In Lafayette, Indiana, Tecumseh Junior High School believes PLCs build tight-knit communities that encourage their teachers’ professional growth. Summer Winrotte, Digital Instructional Coach and Secondary Math Teacher underscores the emotional support the school’s PLCs provide. “We were meeting consistently about six years ago, and it was beneficial,” Winrotte says. “When we went away from that, the building leaders saw a shift, so they’ve been working to get consistent and structured professional learning communities back in to the weekly schedule.” The school recognizes the cultural importance of PLCs and prioritizes them so teachers can continue to collaborate and support one another while working towards student achievement goals.
4. Data-informed instructional decisions
PLCs may level the playing field for all students.
Digital tools designed to return immediate data from assessments, student surveys, and reflections are key to informed PLC discussions. Teachers can have conversations about student progress almost as soon as an assessment or self-reflection is completed. Meetings are more fruitful because technology provides insights and reports that fuel same-day discussions.
Instant reports from Edulastic’s standards-tied assessments help some PLCs track student progress, enabling necessary and timely conversations. “With Edulastic, we can give a test one day and the very next day come together as a PLC group and discuss that data and intervene with those kids immediately, versus two or three weeks down the road when that misconception has already been implanted in their brain,” says Kim Piper, Algebra 1 Teacher at Benton Junior High.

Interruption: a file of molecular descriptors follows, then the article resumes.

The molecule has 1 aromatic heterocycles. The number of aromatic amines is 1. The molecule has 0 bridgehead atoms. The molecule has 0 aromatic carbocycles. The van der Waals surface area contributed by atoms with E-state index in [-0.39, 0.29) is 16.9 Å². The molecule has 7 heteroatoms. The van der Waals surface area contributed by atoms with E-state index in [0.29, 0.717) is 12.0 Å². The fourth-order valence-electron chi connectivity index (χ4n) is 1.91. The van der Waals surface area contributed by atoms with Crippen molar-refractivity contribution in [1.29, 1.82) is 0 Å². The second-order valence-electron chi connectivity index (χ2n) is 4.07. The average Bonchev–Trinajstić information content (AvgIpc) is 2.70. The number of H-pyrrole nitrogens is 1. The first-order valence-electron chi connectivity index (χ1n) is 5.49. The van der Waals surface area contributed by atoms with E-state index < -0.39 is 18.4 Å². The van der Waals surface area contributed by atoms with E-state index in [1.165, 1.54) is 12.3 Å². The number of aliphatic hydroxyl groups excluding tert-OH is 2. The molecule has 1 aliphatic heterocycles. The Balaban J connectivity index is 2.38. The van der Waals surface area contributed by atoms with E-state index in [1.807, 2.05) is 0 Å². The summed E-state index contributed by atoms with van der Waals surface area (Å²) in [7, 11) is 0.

5. Standardized learning for all students
PLCs may level the playing field for all students. At Tecumseh Junior High School, PLC and school leaders collaborate to create common assessments on their “power standards.” Technology makes it easy for teachers to consistently assess student progress with minimal variables. For example, teachers and school leaders can deliver common digital assessments and then work together to identify and remediate students who need support. Independent of the classroom or class period, each student is accounted for and receives the attention needed to succeed.
6. Stronger teacher voice
Regular meetings provide opportunities to track patterns and identify when change may be needed across a school or district. With ready access to concrete data, PLCs can easily make a case for system-wide changes. “If we met once a month we could look at standards together, and if we all agreed that certain standards needed to be changed, we could present to our district.” says Dena Morosin, 4th Grade Teacher in Klamath Falls, Oregon. A districtwide PLC promotes a strong, unified voice when advocating for changes across classrooms.
7. Time savings and lighter workloads with professional learning communities
PLCs encourage teachers to work together in creating common assessments and classroom resources. Under the guidance of the PLC leaders, Tecumseh Junior High PLCs develop assessments over the summer that their groups use to track progress throughout the year. While the initial effort might be time-intensive, teachers save precious time over the course of the school year through common goals, digital collaboration tools, and a shared workload.
PLCs are a powerful way for educators to connect, collaborate, and track common goals. And today, technology is making them more streamlined and effective than ever. “I’m excited with the way some of our PLC teams have been transformed by having access to this kind of data—real-time data—for their students throughout the school year,” Parnell says.
How can PLCs improve teaching and learning in your school?